Similarly, the proper answer to the question about the composition of the parties and groupings competing in the next parliamentary elections is: "Political parties have not really been formed and survived. . . . The parties and factions center on individuals rather than programs." On such grounds, the indoctrination material expresses its concern about survival of the "Islamist nature" of Iran should too much power devolve to ordinary politicians.
The rest of the answers reflect a paranoid worldview in which "Satanic powers" such as the United States and Israel constantly seek to topple the Islamic Republic, and this, in turn, necessitates IRGC intervention in politics to guarantee regime survival. Such assertions are, indeed, a constant theme of IRGC publications. Indeed, the first issue of the Defense Ministry's Negah-e Rouz [View of the Day] dealt with "[c]ultural and societal strategies of the United States against the Islamic Republic of Iran." The publication continues to label almost every Western academic conference or research institute addressing Iran or Islam as "Zionist."
Contradictions and Implications
While ambitious, the indoctrination effort suffers from a weak and often contradictory theoretical foundation in several ways. First, there is a contradiction between religion and guardianship. Shia Islam gives each member of the community the right to choose his or her own source of emulation among the ranking Shia clergy. The indoctrination effort deprives individual Guardsmen of their right to choose among sources of emulation and forces subjugation to Khamenei, who has not achieved the rank of grand ayatollah. In an attempt to address this conflict, the IRGC has developed a cult of the supreme leader, which leads to contradiction between serving as a people's army versus simply being Khamenei's militia.
Second, there is also a contradiction between religion and revolutionary character. Traditional Shia Islam is conservative, quietist, and in opposition to politicization of religion as prescribed by the revolutionary character of the IRGC. This is probably why the IRGC leadership must rely on its own theological universities to train its cadre, as other universities and seminaries may not be in line with the IRGC's own views of religion.
In effect, this deprives the traditional theological seminaries of their monopoly as independent power centers interpreting divine law. Such an attempt also paves the way for the IRGC to infiltrate religious space in Iran. While the traditional religious establishment in Iran may be hostile toward, or, at best, skeptical of, the United States and Western notions of liberalism, it remains hostile to elements of populism and superstition--such as President Mahmoud Ahmadinejad's millenarianism. Should the IRGC universities shut traditional seminaries out of training the new generation of clerics, past and present military officials--such as Ahmadinejad--can claim direct contact between themselves and the Hidden Imam in order to receive revelations and bypass traditional clergy and, in theory, the supreme leader himself. Indeed, according to traditional Shiite jurisprudence, the Mahdi returns during an era of corruption and chaos and must contend with the opposition of Islamic clerics as he "introduces the 'true Islam.'"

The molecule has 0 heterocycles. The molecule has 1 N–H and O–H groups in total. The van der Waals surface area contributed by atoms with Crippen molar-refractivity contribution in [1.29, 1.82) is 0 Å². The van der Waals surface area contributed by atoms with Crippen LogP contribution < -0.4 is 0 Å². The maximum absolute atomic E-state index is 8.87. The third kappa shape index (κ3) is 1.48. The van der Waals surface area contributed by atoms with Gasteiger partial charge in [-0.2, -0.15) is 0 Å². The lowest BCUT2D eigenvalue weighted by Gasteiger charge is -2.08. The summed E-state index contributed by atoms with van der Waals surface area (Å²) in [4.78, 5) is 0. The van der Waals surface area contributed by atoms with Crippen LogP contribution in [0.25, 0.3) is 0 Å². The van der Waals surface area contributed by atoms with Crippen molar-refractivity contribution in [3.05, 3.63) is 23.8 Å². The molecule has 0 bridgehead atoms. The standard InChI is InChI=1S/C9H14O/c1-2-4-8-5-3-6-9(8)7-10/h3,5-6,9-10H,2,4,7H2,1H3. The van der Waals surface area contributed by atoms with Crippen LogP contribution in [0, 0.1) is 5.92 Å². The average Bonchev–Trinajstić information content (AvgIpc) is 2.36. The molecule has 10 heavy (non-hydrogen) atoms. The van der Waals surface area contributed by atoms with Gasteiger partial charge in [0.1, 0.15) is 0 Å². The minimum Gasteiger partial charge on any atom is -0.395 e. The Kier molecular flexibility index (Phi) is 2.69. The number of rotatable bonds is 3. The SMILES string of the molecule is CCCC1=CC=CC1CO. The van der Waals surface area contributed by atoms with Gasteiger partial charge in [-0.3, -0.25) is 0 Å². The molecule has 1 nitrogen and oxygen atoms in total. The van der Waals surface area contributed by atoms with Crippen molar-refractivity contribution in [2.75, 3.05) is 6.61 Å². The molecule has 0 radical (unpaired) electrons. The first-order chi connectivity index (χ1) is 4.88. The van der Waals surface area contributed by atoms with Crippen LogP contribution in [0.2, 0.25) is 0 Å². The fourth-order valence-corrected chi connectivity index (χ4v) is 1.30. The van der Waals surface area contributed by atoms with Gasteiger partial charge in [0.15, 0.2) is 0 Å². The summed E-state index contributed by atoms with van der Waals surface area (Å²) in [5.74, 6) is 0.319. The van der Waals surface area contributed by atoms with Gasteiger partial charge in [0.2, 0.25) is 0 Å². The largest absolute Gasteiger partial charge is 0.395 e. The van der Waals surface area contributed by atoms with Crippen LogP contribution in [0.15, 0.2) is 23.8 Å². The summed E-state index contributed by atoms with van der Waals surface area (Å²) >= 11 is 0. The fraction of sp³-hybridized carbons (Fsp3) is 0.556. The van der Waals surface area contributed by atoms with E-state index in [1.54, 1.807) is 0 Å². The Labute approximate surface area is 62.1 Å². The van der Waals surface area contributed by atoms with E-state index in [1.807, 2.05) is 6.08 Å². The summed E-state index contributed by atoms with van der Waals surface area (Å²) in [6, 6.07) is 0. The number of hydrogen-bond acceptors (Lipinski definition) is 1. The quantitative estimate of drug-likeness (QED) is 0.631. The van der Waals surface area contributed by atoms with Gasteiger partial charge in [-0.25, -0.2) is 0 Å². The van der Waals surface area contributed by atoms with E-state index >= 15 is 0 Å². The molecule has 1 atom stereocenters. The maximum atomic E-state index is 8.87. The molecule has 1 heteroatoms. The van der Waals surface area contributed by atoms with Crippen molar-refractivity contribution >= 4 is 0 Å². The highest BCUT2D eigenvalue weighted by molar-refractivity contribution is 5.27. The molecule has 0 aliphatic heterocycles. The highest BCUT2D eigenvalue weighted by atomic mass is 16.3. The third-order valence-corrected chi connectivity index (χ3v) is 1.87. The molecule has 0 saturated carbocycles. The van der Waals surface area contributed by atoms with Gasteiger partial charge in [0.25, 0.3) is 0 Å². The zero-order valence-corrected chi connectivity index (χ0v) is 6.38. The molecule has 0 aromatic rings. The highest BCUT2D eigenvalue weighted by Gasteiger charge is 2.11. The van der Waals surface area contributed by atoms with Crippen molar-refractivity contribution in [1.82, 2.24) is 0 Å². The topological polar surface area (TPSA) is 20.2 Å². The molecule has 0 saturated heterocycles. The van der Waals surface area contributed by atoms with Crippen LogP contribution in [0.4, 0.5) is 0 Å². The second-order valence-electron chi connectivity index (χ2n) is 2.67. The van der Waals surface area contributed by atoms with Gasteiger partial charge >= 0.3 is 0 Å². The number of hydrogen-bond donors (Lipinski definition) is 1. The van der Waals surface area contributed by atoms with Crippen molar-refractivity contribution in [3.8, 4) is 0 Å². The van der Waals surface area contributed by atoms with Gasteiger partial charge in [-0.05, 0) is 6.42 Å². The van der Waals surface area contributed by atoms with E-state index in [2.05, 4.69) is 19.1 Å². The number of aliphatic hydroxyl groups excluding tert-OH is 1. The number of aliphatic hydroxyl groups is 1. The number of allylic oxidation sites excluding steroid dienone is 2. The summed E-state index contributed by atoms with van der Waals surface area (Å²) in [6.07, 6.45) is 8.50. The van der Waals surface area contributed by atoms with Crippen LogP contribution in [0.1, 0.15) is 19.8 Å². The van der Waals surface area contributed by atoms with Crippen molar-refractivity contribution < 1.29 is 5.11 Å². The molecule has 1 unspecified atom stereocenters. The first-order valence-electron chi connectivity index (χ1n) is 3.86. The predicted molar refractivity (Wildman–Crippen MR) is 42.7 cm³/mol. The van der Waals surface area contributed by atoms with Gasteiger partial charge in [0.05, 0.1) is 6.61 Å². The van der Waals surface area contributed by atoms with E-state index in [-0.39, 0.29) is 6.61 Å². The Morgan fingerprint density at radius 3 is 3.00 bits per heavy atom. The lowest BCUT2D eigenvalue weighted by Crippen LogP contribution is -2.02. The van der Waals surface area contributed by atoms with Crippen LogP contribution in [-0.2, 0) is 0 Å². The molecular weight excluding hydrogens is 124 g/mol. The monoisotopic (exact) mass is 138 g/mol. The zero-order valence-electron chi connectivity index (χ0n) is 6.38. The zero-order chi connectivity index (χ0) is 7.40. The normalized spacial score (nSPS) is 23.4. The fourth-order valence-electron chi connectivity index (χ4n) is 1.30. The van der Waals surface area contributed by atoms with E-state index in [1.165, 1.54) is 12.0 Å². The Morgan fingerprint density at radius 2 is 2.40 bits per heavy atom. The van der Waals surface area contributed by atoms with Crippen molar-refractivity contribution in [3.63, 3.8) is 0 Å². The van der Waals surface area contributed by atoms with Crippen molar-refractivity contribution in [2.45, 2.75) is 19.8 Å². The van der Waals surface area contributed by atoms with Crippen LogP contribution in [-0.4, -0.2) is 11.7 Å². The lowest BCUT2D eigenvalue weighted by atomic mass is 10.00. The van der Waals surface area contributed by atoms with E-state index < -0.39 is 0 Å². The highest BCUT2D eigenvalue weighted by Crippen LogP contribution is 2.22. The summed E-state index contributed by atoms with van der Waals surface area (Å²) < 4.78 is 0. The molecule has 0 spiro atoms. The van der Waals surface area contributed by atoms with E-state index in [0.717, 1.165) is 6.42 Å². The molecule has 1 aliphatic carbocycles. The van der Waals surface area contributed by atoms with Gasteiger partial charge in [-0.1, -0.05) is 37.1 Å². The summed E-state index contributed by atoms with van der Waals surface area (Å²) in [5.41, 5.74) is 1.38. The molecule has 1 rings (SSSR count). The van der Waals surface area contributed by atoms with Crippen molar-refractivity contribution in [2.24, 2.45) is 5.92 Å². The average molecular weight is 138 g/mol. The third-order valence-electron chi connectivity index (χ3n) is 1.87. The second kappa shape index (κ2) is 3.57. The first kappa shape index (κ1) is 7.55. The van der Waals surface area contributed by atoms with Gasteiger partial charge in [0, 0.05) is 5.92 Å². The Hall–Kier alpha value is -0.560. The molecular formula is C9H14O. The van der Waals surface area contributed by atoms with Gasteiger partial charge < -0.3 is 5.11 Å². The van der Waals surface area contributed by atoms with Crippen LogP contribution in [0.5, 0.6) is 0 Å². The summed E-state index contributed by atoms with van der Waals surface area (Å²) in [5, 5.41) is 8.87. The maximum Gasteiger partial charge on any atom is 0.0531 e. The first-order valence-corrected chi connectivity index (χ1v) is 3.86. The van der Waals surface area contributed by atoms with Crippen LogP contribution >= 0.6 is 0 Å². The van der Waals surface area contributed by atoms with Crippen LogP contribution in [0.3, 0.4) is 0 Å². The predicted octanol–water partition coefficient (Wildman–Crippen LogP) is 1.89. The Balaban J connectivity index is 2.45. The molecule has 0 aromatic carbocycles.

Third, there is a contradiction between religion and the principle of the IRGC being a people's army, especially as the urbanized Iranian population grows more secular in its outlook and values. The IRGC has worked to address this conflict in two ways: by prioritizing the recruitment of members from more traditional rural areas and by using religious police and Basij paramilitaries to impose their interpretation of religion upon the public. Both methods are unsustainable. Iran is increasingly an urbanized society, and the pool of rural recruits is shrinking. Rigid enforcement of IRGC values upon a resistant urbanized population drives a corrosive wedge between the public and the IRGC.
This contradiction is compounded when the role of the supreme leader is considered: how can the IRGC be a people's army and be obedient first and foremost to one man? Supporting the personality cult around an unelected supreme leader encourages IRGC disrespect for elected offices such as the presidency and the parliament in the Islamic Republic. Mounting popular demand for economic and political reforms in the face of the supreme leader's opposition places the IRGC in the middle of a potential conflict, one that will be compounded with the death of the elderly Khamenei, given the lack of any apparent successor.
Paradoxically, the idea of obedience to the supreme leader and preservation of revolutionary values can also be contradictory. The Iranian leadership has often been willing to subjugate revolutionary to practical considerations. It has, for example, supported Christian Armenia in its military conflict with Shiite Azerbaijan, and it has lately provided aid and assistance to the Taliban, a militant Sunni movement, despite the Taliban's ideological and sectarian hostility toward Iran. The IRGC has tried to resolve this problem through the use of vigilante groups such as Ansar-e Hezbollah that operate outside legal channels to pressure the government to conform to revolutionary values, even when the supreme leader is willing to compromise.
Rather than protect Khomeini's vision of clerical rule, IRGC indoctrination has created a cycle of weakening civilian control over the military and a dynamic that threatens the primacy of traditional Shia clergy inside Iran, even those who have conformed to Khomeini's views of clerical rule. Indoctrination materials reinforce a paranoid worldview and encourage involvement in politics. This, in turn, reinforces the trend of militarization within the Islamic Republic, as the IRGC stages, in some ways, a slow, creeping coup d'état in which it has become the predominant power within the context of the Islamic Republic in reality, even if not in name.
Mr. Alfoneh thanks the University of Copenhagen and the Royal Danish Defence College for their support of his research. AEI resident scholar Michael Rubin and associate editor Christy Hall Robinson worked with Mr. Alfoneh to edit and produce this Middle Eastern Outlook.